There’s a saying in health information technology that applies to the struggle to eliminate duplicate patients and medical records: Garbage in, garbage out.
It’s a simple way of expressing the fact that inaccurate data leads to inaccurate results, no matter how sophisticated the program.
Of course, eliminating bad data in the form of duplicate patients and medical record overlays is the goal of patient matching, but, until recently, those efforts have been handicapped by the quality of the records themselves.
Let me explain. Matching patients is done by master patient index (MPI) technologies. These are standard with most EHRs, and they automatically link patient data in the system and flag duplicate records. Enterprise MPIs (EMPI) from third-party vendors, like 4medica, go beyond single EHRs to link patient data across multiple systems, such as other EHRs, labs, etc.
MPIs and EMPIs depend on algorithms to compare demographic data, like names, phone numbers, mailing addresses, and birthdates, from two patient records to see if they belong to the same patient. The higher the volume of matching data, the more likely the algorithm will decide the records match.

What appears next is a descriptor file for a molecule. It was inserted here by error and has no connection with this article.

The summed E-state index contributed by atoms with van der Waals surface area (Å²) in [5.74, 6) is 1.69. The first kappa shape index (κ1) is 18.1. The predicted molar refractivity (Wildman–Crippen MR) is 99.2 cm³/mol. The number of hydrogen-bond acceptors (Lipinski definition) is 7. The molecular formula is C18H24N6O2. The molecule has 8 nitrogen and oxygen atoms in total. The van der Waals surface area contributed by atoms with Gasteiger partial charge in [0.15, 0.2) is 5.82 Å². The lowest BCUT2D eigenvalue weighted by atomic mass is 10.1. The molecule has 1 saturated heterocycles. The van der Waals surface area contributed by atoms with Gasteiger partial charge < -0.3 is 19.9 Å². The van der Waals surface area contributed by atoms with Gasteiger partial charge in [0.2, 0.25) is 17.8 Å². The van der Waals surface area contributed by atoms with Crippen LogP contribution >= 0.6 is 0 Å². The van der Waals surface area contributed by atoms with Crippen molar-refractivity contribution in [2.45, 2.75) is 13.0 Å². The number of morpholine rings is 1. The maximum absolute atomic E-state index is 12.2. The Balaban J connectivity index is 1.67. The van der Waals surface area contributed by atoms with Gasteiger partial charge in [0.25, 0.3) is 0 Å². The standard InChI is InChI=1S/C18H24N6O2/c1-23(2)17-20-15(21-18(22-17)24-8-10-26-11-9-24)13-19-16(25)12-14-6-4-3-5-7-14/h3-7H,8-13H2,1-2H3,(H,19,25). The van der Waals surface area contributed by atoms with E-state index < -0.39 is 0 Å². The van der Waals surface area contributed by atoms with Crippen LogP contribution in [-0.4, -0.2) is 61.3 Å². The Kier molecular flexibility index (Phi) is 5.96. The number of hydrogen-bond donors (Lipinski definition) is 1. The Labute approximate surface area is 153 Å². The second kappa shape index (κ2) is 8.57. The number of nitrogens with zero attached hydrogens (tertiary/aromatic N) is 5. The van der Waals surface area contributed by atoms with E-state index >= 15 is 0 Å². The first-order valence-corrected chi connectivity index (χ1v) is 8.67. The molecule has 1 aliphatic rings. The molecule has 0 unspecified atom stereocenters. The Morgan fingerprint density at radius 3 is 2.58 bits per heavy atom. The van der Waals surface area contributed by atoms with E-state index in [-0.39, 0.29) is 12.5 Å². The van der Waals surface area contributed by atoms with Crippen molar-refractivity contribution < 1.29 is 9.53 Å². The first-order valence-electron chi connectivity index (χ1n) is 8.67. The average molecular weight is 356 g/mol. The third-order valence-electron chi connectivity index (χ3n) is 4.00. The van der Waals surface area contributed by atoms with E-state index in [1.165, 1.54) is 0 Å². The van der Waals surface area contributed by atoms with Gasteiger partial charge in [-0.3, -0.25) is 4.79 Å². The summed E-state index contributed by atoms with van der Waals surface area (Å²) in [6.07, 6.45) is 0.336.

These processes use two types of algorithms. The simpler, known as deterministic, looks for identical matches between each data element to decide if records match. Probabilistic algorithms are more sophisticated. They take into account numerous other factors, such as statistics and data weighting, to determine the probability that records match. As a rule, these are more accurate at resolving minor discrepancies to determine a match.
However, both types of algorithms depend on the accuracy and comprehensiveness of the data in the patients’ demographic attributes. If the attributes are widely divergent or incomplete, the algorithms can’t determine a match. That’s the “garbage in, garbage out” problem.
But there is a new approach to patient matching that overcomes this obstacle.
Referential matching compares the demographics of patients against highly sophisticated databases that go back decades, which are routinely updated and include virtually every citizen in the country. This ocean of data allows for far greater accuracy in patient matching.
But 4medica doesn’t stop there. We take referential matching to the next level by incorporating machine learning, an important component of the growing field of data science. Machine learning is a subfield of artificial intelligence that gives computers the ability to learn without explicitly being programmed. This allows for faster searching and matching and can eliminate duplicate patients in milliseconds.
So, by not relying on “garbage” data, 4medica’s process ensures that patient matching is fast and accurate.